The market cap for a specific asset of mine and others like it nearby is 5%. I received an offer yesterday at an actual 3.8. Worth reviewing.  What the what is going on. 

If my market cap was a 3, I wouldn't bother.  Know your market cap. 

I'm buying a portfolio in PA that's a 12.4% cap when full (there are currently two vacancies). That's going off the sellers' numbers (I feel like I can get costs down some though there will be some rehab costs no doubt - though rents will climb due to the improvements). 

The properties need work to varying degrees but as mentioned I know I can get higher rents after I do some work. 

I'm a 2% rule lover (I know some BPers like to bag on the 2% rule but I don't care) and this property is currently at just over 3%.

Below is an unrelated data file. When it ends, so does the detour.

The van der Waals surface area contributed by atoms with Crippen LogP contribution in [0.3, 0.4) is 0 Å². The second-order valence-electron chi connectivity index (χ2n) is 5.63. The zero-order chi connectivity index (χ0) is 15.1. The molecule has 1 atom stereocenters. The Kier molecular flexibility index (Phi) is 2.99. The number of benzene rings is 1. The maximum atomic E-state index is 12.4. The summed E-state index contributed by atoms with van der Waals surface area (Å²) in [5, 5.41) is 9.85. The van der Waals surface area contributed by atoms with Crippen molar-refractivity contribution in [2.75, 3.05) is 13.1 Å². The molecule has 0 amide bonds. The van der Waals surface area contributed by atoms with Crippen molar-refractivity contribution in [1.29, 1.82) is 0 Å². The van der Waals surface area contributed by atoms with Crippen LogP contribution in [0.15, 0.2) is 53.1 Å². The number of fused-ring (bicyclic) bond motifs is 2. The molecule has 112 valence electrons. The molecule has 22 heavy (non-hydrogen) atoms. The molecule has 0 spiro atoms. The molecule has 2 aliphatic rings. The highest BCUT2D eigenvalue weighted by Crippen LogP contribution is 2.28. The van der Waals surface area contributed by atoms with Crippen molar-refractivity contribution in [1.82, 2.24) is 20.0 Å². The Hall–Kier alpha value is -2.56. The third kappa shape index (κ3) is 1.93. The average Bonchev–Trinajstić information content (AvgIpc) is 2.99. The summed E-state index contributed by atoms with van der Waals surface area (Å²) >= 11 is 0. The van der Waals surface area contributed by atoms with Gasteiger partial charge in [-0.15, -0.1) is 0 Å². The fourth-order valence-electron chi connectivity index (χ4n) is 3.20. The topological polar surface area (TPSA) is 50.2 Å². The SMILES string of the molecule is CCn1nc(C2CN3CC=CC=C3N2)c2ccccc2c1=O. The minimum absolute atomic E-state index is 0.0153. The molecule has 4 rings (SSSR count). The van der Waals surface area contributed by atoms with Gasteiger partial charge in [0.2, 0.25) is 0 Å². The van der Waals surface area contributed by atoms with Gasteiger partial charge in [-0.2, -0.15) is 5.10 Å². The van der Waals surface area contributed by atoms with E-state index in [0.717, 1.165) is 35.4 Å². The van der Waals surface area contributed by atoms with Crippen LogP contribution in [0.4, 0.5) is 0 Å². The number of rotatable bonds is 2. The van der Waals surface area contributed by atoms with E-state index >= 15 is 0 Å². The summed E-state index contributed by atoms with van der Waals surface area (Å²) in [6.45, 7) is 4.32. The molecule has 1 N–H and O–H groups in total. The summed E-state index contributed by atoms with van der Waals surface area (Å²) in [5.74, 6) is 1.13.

This market was offering value-add properties meeting the 2% rule a few years back (2016, 2017 and earlier) if one looked hard enough and ran the numbers. Now a lot of properties are barely meeting the 1% rule and some of these still need work. Inventory is low and sellers are throwing silly prices at the wall to see what sticks. 

When I saw this portfolio I thought that price is actually good and I called the seller that day - only a few hours after it was listed. 

I'm looking forward to improving the properties and the rents. The properties are in a C-class area - I like the area - and I'm thankful I was able to make a deal with the seller. It's a wonderful thing when both sides are happy.

@Greg Scott Correct. But I believe they will come back. I’m buying on a different strategy these days with pretty much everything is a redevelopment. I’ll swoop back in at higher cap rates when many of these recent buyers taking down 5% and lower caps go belly up! It’ll happen and in the not too far future.